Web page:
Reclassifying stewardship land
Nā Hannah Kerr
The whenua and our connection to it is inextricably woven through our whakapapa. It carries our stories of creation, warfare, marriage and times of change. Our relationship with Te Ao Tūroa was at the very heart of Te Kerēme, and much of the Ngāi Tahu Settlement gives expression to our relationship with the whenua. Kaitiakitanga (stewardship) is expressed in many ways. The responsibility of kaitiakitanga is felt deeply by our whānau and rūnanga because our landscape and its resources are the main inheritance we will leave future generations.
Recently the Department of Conservation (DOC) announced its intention to reclassify stewardship land throughout Aotearoa to better protect conservation areas that are home to threatened species and high priority ecosystems.
Stewardship land is the term given to land allocated to DOC when it was established in 1987. It includes former State Forest and Crown Land considered to have conservation value. More than 2.5 million hectares, or 9 percent of our land mass, is currently classified as stewardship land. Most is in the South Island, with a large proportion in Tai Poutini. Approximately 35 percent of public conservation land in Tai Poutini is stewardship land, totalling 1 million hectares.
Reclassifying stewardship areas is complex and time consuming because of the sheer amount of land, the assessments that need to be undertaken, and potential survey needs and associated high costs.
Given that a large proportion of the Ngāi Tahu takiwā is made up of stewardship and public conservation land, this reclassification process is of extreme significance to Ngāi Tahu.
A Ngāi Tahu mana whenua panel will work with DOC, two national panels, and Conservation Minister Kiritapu Allan during a review of stewardship land within the Ngāi Tahu takiwā. Members of the mana whenua panel include: Te Rūnanga o Makaawhio Chair, Paul Madgwick; Te Rūnanga o Kaikōura Cultural Pou Chair, Maurice Manawatu; Te Rūnanga o Ngāti Waewae Chair, Francois Tumahai; and Te Rūnanga o Ngāi Tahu representative, Gail Thompson. As a kaitiaki of their rohe, each panel member will bring their own mātauranga Māori, and will connect this kaupapa back to their whenua.
The announcement of the mana whenua panel comes after Te Rūnanga o Ngāi Tahu filed urgent legal proceedings in May to pause the reclassification process, which the Crown had started without the involvement of Ngāi Tahu as its Treaty partner. After reaching an agreement with DOC, Te Rūnanga o Ngāi Tahu withdrew legal proceedings last month.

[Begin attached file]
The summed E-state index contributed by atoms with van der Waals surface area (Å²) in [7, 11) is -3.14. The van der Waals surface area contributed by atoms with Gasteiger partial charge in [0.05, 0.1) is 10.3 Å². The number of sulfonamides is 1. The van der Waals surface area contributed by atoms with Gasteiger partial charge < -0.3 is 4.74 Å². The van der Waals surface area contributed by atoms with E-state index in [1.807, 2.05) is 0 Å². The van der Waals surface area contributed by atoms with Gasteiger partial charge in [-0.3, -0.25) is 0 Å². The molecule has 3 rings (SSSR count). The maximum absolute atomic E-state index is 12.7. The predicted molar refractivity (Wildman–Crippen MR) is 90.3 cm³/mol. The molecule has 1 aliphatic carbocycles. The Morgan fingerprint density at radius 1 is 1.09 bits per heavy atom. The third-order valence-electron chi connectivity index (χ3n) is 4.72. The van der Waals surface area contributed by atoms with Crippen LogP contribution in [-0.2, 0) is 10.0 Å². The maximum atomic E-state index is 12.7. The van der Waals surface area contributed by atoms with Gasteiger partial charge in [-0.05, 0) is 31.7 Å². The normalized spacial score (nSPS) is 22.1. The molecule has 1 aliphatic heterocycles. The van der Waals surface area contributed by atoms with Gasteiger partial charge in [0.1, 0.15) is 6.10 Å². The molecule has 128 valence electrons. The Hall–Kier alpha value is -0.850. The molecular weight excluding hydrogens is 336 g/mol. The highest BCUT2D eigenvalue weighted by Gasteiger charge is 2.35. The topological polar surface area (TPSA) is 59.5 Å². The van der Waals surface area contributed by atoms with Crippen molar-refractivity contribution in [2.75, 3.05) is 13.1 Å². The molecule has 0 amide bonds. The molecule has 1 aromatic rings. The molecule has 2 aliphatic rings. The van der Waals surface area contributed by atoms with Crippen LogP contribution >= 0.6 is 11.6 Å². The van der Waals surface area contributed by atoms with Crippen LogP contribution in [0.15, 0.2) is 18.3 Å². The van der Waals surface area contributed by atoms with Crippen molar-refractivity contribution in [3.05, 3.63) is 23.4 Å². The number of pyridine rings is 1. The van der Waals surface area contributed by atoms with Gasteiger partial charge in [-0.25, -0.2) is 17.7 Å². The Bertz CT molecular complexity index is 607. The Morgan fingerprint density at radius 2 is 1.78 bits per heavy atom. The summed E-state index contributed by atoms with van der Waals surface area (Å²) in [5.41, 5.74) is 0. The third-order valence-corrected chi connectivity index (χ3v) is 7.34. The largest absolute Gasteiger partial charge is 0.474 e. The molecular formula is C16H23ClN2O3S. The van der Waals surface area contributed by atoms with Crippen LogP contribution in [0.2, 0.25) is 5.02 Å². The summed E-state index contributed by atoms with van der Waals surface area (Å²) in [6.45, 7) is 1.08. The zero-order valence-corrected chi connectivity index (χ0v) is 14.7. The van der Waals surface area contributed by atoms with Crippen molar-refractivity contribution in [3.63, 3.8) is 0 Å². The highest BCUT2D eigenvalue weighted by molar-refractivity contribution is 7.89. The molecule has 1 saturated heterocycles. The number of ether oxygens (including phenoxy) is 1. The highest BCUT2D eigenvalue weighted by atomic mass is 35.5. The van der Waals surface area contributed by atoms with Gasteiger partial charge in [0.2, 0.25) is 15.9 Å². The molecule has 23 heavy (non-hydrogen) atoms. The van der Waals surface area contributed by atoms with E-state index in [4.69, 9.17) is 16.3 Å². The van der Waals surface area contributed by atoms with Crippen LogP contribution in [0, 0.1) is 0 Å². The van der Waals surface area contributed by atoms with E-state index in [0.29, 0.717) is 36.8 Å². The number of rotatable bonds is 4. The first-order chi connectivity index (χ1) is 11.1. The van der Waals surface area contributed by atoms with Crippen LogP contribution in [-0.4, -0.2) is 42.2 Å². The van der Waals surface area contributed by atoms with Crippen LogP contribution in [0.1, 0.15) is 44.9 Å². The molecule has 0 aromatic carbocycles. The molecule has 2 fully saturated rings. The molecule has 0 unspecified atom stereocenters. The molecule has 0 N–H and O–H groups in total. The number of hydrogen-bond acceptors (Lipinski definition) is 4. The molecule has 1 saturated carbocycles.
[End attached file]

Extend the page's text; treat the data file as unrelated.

Te Rūnanga o Ngāi Tahu Kaiwhakahaere Lisa Tumahai says the mana whenua panel will provide information on stewardship land within the Ngāi Tahu takiwā to enhance the Minister of Conservation’s decision-making. “I’m pleased we have reached an agreement which properly recognises Ngāi Tahu as tangata whenua and as holding rangatiratanga over our statutorily recognised takiwā. It’s important we’re involved in this process to help the Crown understand the significance of the land it is making decisions about.”
“I’m pleased we have reached an agreement which properly recognises Ngāi Tahu as tangata whenua and as holding rangatiratanga over our statutorily recognised takiwā. It’s important we’re involved in this process to help the Crown understand the significance of the land it is making decisions about.”
Lisa Tumahai Te Rūnanga o Ngāi Tahu Kaiwhakahaere
While around 30 percent of conservation areas are held in stewardship, the mana whenua panel will only work on the reclassification process of stewardship land within the Ngāi Tahu takiwā. The first areas of stewardship land to be reclassified will be Western South Island and Northern South Island.
The mana whenua panel will share traditional mātauranga with two national panels, DOC, and the minister. Ngāi Tahu will also support the minister’s decision-making by providing information about mahika kai places, as well as informing them of future aspirations of the iwi. The panel will also be involved in developing and implementing public consultation.
The reclassification process will also determine whether some land can be made available for other purposes.
“We want to protect native species, significant ecosystems, and traditional places for future generations. It’s also important that as part of this process, mana whenua and the public have an opportunity to provide their views on whether economic activity should be undertaken in some places, if it is appropriate to do so.”
The panel will be given the opportunity to review and provide input into information on conservation values, and any other information provided to the national panels by DOC’s technical teams.
DOC and the mana whenua panel will support the national panels while they draft their recommendations to the minister. As part of their mahi, the mana whenua panel will work with the national panels and DOC to develop and implement a public consultation process, so everyone has an opportunity to submit their views on the draft recommendations.
The panels will take about eight months to do their work and provide recommendations, with the Minister of Conservation likely to make a final decision on the future of the land next year.